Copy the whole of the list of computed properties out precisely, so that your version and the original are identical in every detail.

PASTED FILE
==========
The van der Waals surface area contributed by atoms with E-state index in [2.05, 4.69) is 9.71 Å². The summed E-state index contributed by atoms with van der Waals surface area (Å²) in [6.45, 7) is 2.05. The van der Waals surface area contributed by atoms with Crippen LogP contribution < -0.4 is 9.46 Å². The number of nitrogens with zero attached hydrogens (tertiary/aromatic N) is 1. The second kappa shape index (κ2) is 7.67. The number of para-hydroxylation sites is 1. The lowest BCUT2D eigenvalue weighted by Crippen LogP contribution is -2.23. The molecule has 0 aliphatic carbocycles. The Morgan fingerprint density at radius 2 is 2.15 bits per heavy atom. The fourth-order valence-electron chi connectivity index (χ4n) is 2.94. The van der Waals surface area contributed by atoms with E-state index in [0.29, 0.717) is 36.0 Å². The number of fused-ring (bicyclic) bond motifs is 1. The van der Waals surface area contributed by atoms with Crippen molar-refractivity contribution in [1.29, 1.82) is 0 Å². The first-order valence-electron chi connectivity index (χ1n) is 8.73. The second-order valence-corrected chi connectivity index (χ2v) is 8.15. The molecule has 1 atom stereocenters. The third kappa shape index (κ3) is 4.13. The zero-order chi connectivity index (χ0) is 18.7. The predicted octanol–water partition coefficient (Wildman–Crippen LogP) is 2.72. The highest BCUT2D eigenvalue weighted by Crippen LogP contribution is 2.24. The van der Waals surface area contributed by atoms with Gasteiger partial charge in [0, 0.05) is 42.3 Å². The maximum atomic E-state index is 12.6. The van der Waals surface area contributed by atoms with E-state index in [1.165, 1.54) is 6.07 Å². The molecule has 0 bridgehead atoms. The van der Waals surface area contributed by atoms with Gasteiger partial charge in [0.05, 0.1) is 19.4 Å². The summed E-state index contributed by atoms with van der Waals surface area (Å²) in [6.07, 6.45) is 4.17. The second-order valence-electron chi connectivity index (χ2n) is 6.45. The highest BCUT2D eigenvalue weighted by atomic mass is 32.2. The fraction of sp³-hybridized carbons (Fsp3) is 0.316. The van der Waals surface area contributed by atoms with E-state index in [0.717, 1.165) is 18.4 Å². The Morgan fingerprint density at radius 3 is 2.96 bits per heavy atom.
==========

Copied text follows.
The van der Waals surface area contributed by atoms with E-state index in [2.05, 4.69) is 9.71 Å². The summed E-state index contributed by atoms with van der Waals surface area (Å²) in [6.45, 7) is 2.05. The van der Waals surface area contributed by atoms with Crippen LogP contribution < -0.4 is 9.46 Å². The number of nitrogens with zero attached hydrogens (tertiary/aromatic N) is 1. The second kappa shape index (κ2) is 7.67. The number of para-hydroxylation sites is 1. The lowest BCUT2D eigenvalue weighted by Crippen LogP contribution is -2.23. The molecule has 0 aliphatic carbocycles. The Morgan fingerprint density at radius 2 is 2.15 bits per heavy atom. The fourth-order valence-electron chi connectivity index (χ4n) is 2.94. The van der Waals surface area contributed by atoms with E-state index in [0.29, 0.717) is 36.0 Å². The number of fused-ring (bicyclic) bond motifs is 1. The van der Waals surface area contributed by atoms with Crippen molar-refractivity contribution in [1.29, 1.82) is 0 Å². The first-order valence-electron chi connectivity index (χ1n) is 8.73. The second-order valence-corrected chi connectivity index (χ2v) is 8.15. The molecule has 1 atom stereocenters. The third kappa shape index (κ3) is 4.13. The zero-order chi connectivity index (χ0) is 18.7. The predicted octanol–water partition coefficient (Wildman–Crippen LogP) is 2.72. The highest BCUT2D eigenvalue weighted by Crippen LogP contribution is 2.24. The van der Waals surface area contributed by atoms with Gasteiger partial charge in [0, 0.05) is 42.3 Å². The maximum atomic E-state index is 12.6. The van der Waals surface area contributed by atoms with E-state index in [1.165, 1.54) is 6.07 Å². The molecule has 0 bridgehead atoms. The van der Waals surface area contributed by atoms with Gasteiger partial charge in [0.05, 0.1) is 19.4 Å². The summed E-state index contributed by atoms with van der Waals surface area (Å²) in [6.07, 6.45) is 4.17. The second-order valence-electron chi connectivity index (χ2n) is 6.45. The highest BCUT2D eigenvalue weighted by atomic mass is 32.2. The fraction of sp³-hybridized carbons (Fsp3) is 0.316. The van der Waals surface area contributed by atoms with E-state index in [0.717, 1.165) is 18.4 Å². The Morgan fingerprint density at radius 3 is 2.96 bits per heavy atom.